Sr. Louise Zdunich

April 2, 2012

QuestionMy daughter is divorced and remarried. I'd like to have my granddaughter baptized but my parish refuses. What can I do?



AnswerAs baptized Catholics, divorced people are still obliged to assist at Sunday Mass. Does your daughter go to Sunday Mass? Is your daughter willing to try to get an annulment so she can have her marriage recognized by the Church?

Is she willing to accept the responsibility of raising the child in the Church? If the answer is yes to these questions, the problem of the child's Baptism could be solved.

In the past, we considered Baptism almost in a magical way. So, to remove original sin, we immediately rushed infants to church almost as soon as they were born. When children were born to practising Catholic parents, it was understood that they would be raised according to Catholic teaching.

Today, we live in a very different society and so we focus to a much greater extent on its long-term obligations for how those children live the rest of their lives is what counts.

The Catechism of the Catholic Church says "Infant Baptism requires a post-baptismal catechumenate. Not only is there a need for instruction after Baptism, but also for the flowering of baptismal grace"(n. 1231). So parishes hold Baptism preparation programs for parents.

If at least one parent promises to bring the child to Sunday Mass and raise the child as a Catholic, the parish normally agrees to Baptism. Sometimes, if the grandparents live close and can take over this responsibility from the parents, it may be possible to have the child baptized. If the child's religious nourishment is neglected, the Church feels that it is best not to have the child baptized.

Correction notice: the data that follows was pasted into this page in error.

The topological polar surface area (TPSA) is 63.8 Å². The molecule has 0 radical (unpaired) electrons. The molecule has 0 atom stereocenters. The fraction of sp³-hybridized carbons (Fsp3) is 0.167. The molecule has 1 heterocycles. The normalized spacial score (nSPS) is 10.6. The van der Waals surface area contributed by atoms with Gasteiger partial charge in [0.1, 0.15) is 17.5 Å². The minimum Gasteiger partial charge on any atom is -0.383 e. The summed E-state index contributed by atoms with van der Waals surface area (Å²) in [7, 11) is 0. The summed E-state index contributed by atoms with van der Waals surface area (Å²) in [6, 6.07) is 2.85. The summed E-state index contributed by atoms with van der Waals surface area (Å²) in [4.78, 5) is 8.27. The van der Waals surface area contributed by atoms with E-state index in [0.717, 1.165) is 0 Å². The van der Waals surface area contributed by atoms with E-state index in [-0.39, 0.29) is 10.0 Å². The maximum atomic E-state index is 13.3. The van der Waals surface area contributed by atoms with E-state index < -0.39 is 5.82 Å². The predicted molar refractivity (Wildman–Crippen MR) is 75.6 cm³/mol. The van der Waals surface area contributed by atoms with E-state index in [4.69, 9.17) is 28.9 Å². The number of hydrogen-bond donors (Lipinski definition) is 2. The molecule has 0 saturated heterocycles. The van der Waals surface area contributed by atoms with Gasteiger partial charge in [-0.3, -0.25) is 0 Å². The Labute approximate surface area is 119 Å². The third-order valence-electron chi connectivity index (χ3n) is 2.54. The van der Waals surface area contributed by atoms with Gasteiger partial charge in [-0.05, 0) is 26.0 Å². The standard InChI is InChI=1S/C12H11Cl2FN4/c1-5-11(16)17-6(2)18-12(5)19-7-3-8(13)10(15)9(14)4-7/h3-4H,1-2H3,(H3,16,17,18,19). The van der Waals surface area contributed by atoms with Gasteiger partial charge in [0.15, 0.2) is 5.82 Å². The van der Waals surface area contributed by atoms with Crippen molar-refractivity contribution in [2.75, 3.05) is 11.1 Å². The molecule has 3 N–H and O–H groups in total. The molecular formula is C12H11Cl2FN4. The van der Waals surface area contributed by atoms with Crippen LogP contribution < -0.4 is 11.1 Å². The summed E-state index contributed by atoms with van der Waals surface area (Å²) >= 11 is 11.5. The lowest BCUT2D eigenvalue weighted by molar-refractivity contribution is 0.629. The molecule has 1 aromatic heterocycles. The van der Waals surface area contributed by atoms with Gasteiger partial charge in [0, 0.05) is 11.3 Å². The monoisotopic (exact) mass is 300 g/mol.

The child has, by birth, become a member of a family, often of an extended family, sometimes going back many generations. So, too, through Baptism, that child becomes a member of the Body of Christ, of the community of faith extending 2,000 years.

The Church community becomes a support to the parents and children. That is why Baptisms are usually celebrated during Mass.

Jesus voluntarily submitted himself to be baptized by John the Baptist before beginning his public life. Christ tells the disciples "make disciples of all nations, baptizing them . . . teaching them to observe all that I have commanded" (Matthew 28.19-20).


Therefore, not only is original sin forgiven, but the post-baptismal observation of the Christian life is necessary.

In Baptism, we die with Christ so as to rise with him. We "put on Christ" (Galatians 3.27) and are enabled to walk in the newness of life and live the Christian life fully.

From the beginning of the Church, instruction was considered vital before Baptism. At Pentecost, Peter preached to the assembled crowd and told them "Repent and be baptized" (Acts 2.38). Baptism is always connected to faith, "Believe and be saved . . . were baptized" (Acts 16.31).

The early Church established a period of instruction, such as the RCIA program we have today. This often lasted more than a year to give people time to understand and fully commit themselves to the Christian life. This was especially necessary in a persecuted community for threat of death could sway even those baptized.

Today, in many ways, we live in a similar society, a de-Christianized society. Unless there is a strong support base, it can become difficult for faith to survive and grow. With child Baptism, it is the parents who take on the primary commitment.

That faith received through Baptism must be nourished by knowledge and continued practice, as well as encouraged by parents, godparents, the schools and the whole community of faith. Without that kind of continued external help, the practice of the faith in modern society may waver or cease altogether.

Baptism is God's special gift because it opens the door to the other sacraments and to a life with Christ. By the reception of the Holy Spirit, Baptism becomes a priestly anointing, a seal and sign that we belong to God.


We are to be Christ to our world, a visible Christ by our lives and actions, by our prayers, by the beacon of hope and light that we hold up to all.

In the words of St. Augustine of Hippo: "Let us rejoice and give thanks, not only that we have become Christians but that we have become Christ. Do you grasp this? Do you understand the enormous grace God has given us? Stand in awe and rejoice; we have become Christ."

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